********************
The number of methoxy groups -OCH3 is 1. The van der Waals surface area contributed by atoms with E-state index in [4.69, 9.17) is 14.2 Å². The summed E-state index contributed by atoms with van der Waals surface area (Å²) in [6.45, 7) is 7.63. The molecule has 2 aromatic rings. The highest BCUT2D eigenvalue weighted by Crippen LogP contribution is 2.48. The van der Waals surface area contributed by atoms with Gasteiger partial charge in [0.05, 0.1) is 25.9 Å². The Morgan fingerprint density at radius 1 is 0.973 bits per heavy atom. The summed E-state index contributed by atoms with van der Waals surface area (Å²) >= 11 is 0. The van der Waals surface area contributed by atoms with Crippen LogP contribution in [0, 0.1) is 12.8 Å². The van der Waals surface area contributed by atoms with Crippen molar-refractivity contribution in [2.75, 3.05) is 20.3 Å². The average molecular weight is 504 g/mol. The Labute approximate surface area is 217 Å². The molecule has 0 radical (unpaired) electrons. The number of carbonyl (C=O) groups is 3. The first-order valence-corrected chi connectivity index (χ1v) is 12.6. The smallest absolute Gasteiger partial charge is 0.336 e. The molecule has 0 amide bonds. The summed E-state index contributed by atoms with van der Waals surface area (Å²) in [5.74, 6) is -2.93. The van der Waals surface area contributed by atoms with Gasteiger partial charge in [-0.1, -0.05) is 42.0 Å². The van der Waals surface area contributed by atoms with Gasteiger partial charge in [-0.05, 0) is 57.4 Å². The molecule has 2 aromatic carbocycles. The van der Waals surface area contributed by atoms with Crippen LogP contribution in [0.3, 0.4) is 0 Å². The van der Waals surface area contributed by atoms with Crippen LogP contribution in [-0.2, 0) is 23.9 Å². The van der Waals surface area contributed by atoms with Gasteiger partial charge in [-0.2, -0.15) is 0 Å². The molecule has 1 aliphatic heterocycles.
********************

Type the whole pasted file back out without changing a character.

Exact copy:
The number of methoxy groups -OCH3 is 1. The van der Waals surface area contributed by atoms with E-state index in [4.69, 9.17) is 14.2 Å². The summed E-state index contributed by atoms with van der Waals surface area (Å²) in [6.45, 7) is 7.63. The molecule has 2 aromatic rings. The highest BCUT2D eigenvalue weighted by Crippen LogP contribution is 2.48. The van der Waals surface area contributed by atoms with Gasteiger partial charge in [0.05, 0.1) is 25.9 Å². The Morgan fingerprint density at radius 1 is 0.973 bits per heavy atom. The summed E-state index contributed by atoms with van der Waals surface area (Å²) >= 11 is 0. The van der Waals surface area contributed by atoms with Crippen LogP contribution in [0, 0.1) is 12.8 Å². The van der Waals surface area contributed by atoms with Crippen molar-refractivity contribution in [2.75, 3.05) is 20.3 Å². The average molecular weight is 504 g/mol. The Labute approximate surface area is 217 Å². The molecule has 0 radical (unpaired) electrons. The number of carbonyl (C=O) groups is 3. The first-order valence-corrected chi connectivity index (χ1v) is 12.6. The smallest absolute Gasteiger partial charge is 0.336 e. The molecule has 0 amide bonds. The summed E-state index contributed by atoms with van der Waals surface area (Å²) in [5.74, 6) is -2.93. The van der Waals surface area contributed by atoms with Gasteiger partial charge in [-0.1, -0.05) is 42.0 Å². The van der Waals surface area contributed by atoms with Gasteiger partial charge in [-0.05, 0) is 57.4 Å². The molecule has 2 aromatic carbocycles. The van der Waals surface area contributed by atoms with Crippen LogP contribution in [0.3, 0.4) is 0 Å². The van der Waals surface area contributed by atoms with Crippen LogP contribution in [-0.2, 0) is 23.9 Å². The van der Waals surface area contributed by atoms with Gasteiger partial charge in [-0.2, -0.15) is 0 Å². The molecule has 1 aliphatic heterocycles.